EHJ: Elderly less likely to receive proper evidence-based angiographic treatment
Evidence-based management, particularly with angiography, is used less frequently in elderly patients with high-risk non-ST-segment elevation acute coronary syndromes than in their younger equivalents, despite growing evidence that early revascularization reduces mortality and reinfarction rates with no significant increase in stroke, according to registry results in the May issue of the European Heart Journal.

Gerard Devlin, MD, from the department of cardiology at the Waikato Hospital in Hamilton, New Zealand, and colleagues sought to test the hypothesis that increased age in patients presenting with high-risk non-ST-segment elevation acute coronary syndromes (NSTE-ACS) does not adversely influence the benefit of an early invasive strategy on major adverse events at six months.

The researchers examined the clinical outcomes in young (less than 70), elderly (70 - 80) and very elderly (greater than 80 years) patients with high-risk NSTE-ACS enrolled in GRACE between 1999 and 2006. Six month data were available in 18,466 patients (27 percent elderly and 16 percent very elderly), the authors wrote.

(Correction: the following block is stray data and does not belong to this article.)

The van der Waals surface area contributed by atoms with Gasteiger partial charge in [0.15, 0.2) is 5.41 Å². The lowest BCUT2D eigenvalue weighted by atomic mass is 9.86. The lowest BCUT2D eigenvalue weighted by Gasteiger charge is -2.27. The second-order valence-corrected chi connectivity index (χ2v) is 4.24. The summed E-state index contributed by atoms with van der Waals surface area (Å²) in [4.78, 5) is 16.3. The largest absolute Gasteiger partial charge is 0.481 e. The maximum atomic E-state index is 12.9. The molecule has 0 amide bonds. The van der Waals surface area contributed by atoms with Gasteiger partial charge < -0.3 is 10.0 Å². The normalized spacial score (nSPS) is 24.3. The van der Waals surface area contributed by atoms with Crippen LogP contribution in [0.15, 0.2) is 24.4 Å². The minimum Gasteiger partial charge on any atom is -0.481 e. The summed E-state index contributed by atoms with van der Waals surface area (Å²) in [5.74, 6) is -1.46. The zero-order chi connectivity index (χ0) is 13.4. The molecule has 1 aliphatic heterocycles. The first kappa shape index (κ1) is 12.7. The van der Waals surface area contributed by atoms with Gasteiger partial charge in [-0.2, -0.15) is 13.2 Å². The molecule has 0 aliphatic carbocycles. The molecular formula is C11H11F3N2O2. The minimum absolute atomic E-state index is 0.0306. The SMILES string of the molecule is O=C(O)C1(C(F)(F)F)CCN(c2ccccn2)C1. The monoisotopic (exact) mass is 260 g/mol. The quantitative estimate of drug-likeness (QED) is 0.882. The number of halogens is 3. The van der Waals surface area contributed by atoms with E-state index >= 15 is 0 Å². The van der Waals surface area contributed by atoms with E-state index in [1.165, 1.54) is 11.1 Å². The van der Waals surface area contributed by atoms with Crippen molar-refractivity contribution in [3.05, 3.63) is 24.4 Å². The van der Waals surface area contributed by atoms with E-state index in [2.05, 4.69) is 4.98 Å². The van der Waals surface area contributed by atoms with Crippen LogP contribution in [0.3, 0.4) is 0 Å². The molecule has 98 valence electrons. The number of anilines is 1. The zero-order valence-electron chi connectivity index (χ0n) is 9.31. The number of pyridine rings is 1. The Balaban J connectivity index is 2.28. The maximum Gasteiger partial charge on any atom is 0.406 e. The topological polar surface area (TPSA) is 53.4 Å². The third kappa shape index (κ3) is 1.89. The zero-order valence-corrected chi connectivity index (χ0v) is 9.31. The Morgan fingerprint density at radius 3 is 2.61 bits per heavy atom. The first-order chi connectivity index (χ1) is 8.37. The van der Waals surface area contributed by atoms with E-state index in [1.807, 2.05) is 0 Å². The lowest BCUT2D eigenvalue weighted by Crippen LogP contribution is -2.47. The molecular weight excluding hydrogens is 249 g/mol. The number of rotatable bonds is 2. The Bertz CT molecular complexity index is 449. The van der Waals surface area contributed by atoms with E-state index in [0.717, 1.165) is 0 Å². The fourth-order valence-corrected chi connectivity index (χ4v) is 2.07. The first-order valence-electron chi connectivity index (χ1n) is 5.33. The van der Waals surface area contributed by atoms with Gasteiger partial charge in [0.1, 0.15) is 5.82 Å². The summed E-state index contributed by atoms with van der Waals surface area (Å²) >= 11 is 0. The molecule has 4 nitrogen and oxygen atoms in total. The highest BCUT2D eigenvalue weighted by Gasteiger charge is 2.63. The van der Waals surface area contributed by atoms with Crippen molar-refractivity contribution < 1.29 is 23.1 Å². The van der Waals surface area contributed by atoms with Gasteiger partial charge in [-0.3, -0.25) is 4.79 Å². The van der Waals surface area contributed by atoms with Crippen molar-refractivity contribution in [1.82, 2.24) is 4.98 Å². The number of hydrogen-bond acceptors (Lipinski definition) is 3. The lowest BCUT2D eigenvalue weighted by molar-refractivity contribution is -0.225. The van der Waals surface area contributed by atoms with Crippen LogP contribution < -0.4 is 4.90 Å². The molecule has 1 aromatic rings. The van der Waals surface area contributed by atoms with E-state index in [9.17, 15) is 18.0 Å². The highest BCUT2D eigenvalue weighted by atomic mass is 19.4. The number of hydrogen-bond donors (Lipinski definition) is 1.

The researchers said that their findings are based an analysis of data on “real-world” ACS patients from a registry covering 14 countries.

The investigators found that elderly and very elderly patients were less likely to receive evidence-based treatments at discharge and had a longer hospital stay (six versus five days). Angiography was performed more frequently in younger patients (67 vs. 33 percent in very elderly, and 55 percent in elderly), according to Devlin and colleagues.

The authors wrote that multiple logistic regression analysis confirmed the benefit of revascularization on the primary study endpoint (six-month stroke, death and MI) in young, elderly and very elderly patients.

Devlin and colleagues found that revascularization was associated with reductions in six-month mortality regardless of age; and the stroke risk in hospital or at six months was not increased by revascularization.

The authors concluded angiography, in particular, was less likely to be undertaken in the elderly. However, the researchers found that revascularization when performed was associated with significant benefits at six months, independent of age and did not increase risk of stroke.

In an accompanying editorial, Christiaan J.M. Vrints, MD, of University of Antwerp-University Hospital Antwerp in Edegem, Belgium, noted that the prevalence of older ischemic heart disease patients is rising. Vrints said that this patient population is often underrepresented in clinical trials due to age and/or comorbidities.

The result is that cardiologists may lack adequate evidence about how to manage the growing population and, in particular, how to determine which patients can benefit from an invasive approach, he noted.

Contradictorily, with increasing age and risk level, ACS patients are less likely to receive invasive treatment appears to stem from “a generalized fear” of harming elderly patients, according to Vrint.